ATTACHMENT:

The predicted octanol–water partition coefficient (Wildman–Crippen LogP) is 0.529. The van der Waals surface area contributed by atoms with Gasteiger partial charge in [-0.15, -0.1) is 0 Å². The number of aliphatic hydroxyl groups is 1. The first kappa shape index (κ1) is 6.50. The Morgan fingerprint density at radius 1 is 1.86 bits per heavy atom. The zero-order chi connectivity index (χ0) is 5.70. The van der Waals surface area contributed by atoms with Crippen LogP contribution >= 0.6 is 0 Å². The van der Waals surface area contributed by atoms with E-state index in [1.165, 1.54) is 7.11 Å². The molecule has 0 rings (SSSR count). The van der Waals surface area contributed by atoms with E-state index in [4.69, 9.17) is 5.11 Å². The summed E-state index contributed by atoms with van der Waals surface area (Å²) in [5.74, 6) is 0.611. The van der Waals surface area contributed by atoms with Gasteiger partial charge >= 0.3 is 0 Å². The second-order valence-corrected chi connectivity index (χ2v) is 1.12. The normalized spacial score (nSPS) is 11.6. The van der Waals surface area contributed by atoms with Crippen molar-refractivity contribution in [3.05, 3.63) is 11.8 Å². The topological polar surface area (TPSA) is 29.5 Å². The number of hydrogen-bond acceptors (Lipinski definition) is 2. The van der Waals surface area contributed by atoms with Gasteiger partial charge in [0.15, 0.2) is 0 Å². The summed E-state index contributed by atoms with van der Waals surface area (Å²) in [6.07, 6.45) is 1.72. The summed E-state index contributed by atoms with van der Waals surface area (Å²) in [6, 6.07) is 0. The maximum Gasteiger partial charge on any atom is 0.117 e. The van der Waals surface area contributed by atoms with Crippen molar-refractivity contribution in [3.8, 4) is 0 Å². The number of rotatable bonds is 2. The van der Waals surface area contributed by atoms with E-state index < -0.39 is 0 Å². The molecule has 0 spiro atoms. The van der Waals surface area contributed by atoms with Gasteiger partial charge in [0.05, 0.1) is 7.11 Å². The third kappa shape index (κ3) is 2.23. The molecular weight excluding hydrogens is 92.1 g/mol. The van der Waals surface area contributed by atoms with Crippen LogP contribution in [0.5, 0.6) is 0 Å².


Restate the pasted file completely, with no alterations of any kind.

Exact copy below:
The predicted octanol–water partition coefficient (Wildman–Crippen LogP) is 0.529. The van der Waals surface area contributed by atoms with Gasteiger partial charge in [-0.15, -0.1) is 0 Å². The number of aliphatic hydroxyl groups is 1. The first kappa shape index (κ1) is 6.50. The Morgan fingerprint density at radius 1 is 1.86 bits per heavy atom. The zero-order chi connectivity index (χ0) is 5.70. The van der Waals surface area contributed by atoms with Crippen LogP contribution >= 0.6 is 0 Å². The van der Waals surface area contributed by atoms with E-state index in [1.165, 1.54) is 7.11 Å². The molecule has 0 rings (SSSR count). The van der Waals surface area contributed by atoms with E-state index in [4.69, 9.17) is 5.11 Å². The summed E-state index contributed by atoms with van der Waals surface area (Å²) in [5.74, 6) is 0.611. The van der Waals surface area contributed by atoms with Gasteiger partial charge >= 0.3 is 0 Å². The second-order valence-corrected chi connectivity index (χ2v) is 1.12. The normalized spacial score (nSPS) is 11.6. The van der Waals surface area contributed by atoms with Crippen molar-refractivity contribution in [3.05, 3.63) is 11.8 Å². The topological polar surface area (TPSA) is 29.5 Å². The number of hydrogen-bond acceptors (Lipinski definition) is 2. The van der Waals surface area contributed by atoms with Gasteiger partial charge in [0.15, 0.2) is 0 Å². The summed E-state index contributed by atoms with van der Waals surface area (Å²) in [6.07, 6.45) is 1.72. The summed E-state index contributed by atoms with van der Waals surface area (Å²) in [6, 6.07) is 0. The maximum Gasteiger partial charge on any atom is 0.117 e. The van der Waals surface area contributed by atoms with Crippen molar-refractivity contribution in [3.8, 4) is 0 Å². The number of rotatable bonds is 2. The van der Waals surface area contributed by atoms with E-state index < -0.39 is 0 Å². The molecule has 0 spiro atoms. The van der Waals surface area contributed by atoms with Gasteiger partial charge in [0.05, 0.1) is 7.11 Å². The third kappa shape index (κ3) is 2.23. The molecular weight excluding hydrogens is 92.1 g/mol. The van der Waals surface area contributed by atoms with Crippen LogP contribution in [0.5, 0.6) is 0 Å².